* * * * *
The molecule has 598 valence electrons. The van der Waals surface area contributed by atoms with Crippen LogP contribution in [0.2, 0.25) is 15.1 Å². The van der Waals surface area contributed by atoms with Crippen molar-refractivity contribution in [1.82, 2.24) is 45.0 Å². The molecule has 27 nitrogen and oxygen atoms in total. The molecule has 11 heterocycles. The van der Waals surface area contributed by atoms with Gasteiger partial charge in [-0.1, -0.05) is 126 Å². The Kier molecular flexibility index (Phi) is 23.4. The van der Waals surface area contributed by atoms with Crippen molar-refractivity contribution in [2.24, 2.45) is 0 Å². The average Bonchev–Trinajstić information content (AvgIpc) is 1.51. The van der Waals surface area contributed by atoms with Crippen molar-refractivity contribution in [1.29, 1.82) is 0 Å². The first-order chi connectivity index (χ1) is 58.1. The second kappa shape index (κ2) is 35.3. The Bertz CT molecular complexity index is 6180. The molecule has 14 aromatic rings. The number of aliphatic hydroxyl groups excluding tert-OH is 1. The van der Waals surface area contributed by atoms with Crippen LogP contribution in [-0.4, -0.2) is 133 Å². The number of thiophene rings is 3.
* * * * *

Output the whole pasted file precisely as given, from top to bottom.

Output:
The molecule has 598 valence electrons. The van der Waals surface area contributed by atoms with Crippen LogP contribution in [0.2, 0.25) is 15.1 Å². The van der Waals surface area contributed by atoms with Crippen molar-refractivity contribution in [1.82, 2.24) is 45.0 Å². The molecule has 27 nitrogen and oxygen atoms in total. The molecule has 11 heterocycles. The van der Waals surface area contributed by atoms with Gasteiger partial charge in [-0.1, -0.05) is 126 Å². The Kier molecular flexibility index (Phi) is 23.4. The van der Waals surface area contributed by atoms with Crippen molar-refractivity contribution in [2.24, 2.45) is 0 Å². The average Bonchev–Trinajstić information content (AvgIpc) is 1.51. The van der Waals surface area contributed by atoms with Crippen molar-refractivity contribution in [1.29, 1.82) is 0 Å². The first-order chi connectivity index (χ1) is 58.1. The second kappa shape index (κ2) is 35.3. The Bertz CT molecular complexity index is 6180. The molecule has 14 aromatic rings. The number of aliphatic hydroxyl groups excluding tert-OH is 1. The van der Waals surface area contributed by atoms with Crippen LogP contribution in [-0.4, -0.2) is 133 Å². The number of thiophene rings is 3.